A nanonovel should be similar to regular novels in structure and content. You can squeeze a lot into a few words!
Now the trick is that a nanonovel should have the following features, much like a “real” novel:
- protagonist / character
- weakness & need / desire
- opponent / conflict
- battle / moral choice
- self-revelation / character change
- new equilibrium
Okay, that’s impossible. But at least some of it should go into it, and maybe I can squeeze in some more by insinuation, connotation, and overtones to trigger acquired cultural knowledge. Plus, by cheating.
What I don’t want to write is “very short stories.” You can find some very good ones, in just six words, over at wired.com. The difference is that the most important thing in a “very short story” is the punch line. Of course, a nanonovel might have a punchline, and I will work one into it if possible, but that’s not what I’m after. What I’m after, instead, is the epic impulse.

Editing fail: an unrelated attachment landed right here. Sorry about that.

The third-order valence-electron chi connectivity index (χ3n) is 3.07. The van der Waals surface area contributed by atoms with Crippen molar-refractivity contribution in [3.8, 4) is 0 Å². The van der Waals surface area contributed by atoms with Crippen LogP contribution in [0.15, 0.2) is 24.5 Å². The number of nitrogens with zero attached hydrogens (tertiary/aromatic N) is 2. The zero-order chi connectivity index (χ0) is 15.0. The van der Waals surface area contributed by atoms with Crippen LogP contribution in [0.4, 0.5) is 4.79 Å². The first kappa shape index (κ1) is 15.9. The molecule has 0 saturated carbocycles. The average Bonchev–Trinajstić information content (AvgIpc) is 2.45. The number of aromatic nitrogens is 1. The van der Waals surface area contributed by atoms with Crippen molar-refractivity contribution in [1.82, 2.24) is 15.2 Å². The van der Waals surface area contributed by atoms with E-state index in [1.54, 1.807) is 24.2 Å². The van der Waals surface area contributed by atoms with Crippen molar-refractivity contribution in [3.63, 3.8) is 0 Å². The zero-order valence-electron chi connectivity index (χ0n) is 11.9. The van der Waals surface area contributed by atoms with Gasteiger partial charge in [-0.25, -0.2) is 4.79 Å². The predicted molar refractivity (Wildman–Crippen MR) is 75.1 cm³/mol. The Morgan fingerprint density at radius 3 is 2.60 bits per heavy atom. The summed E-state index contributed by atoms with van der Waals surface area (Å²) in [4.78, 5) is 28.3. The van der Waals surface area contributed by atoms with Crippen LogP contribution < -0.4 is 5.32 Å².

Some of the wired stories would qualify as nanonovels, though. Shatner’s six-worder, for example, is doing pretty good in that category:
Failed SAT. Lost scholarship. Invented rocket.
It has—openly or by insinuation—character, desire, conflict, battle, change, new equilibrium. Perfect.
On a related note, if you think I’m completely crazy, I’d like to direct you to Thaumatrope, a science fiction e-zine the people from Green Tentacles publish on Twitter. There you go.
They don’t call their reviews nanoreviews, though.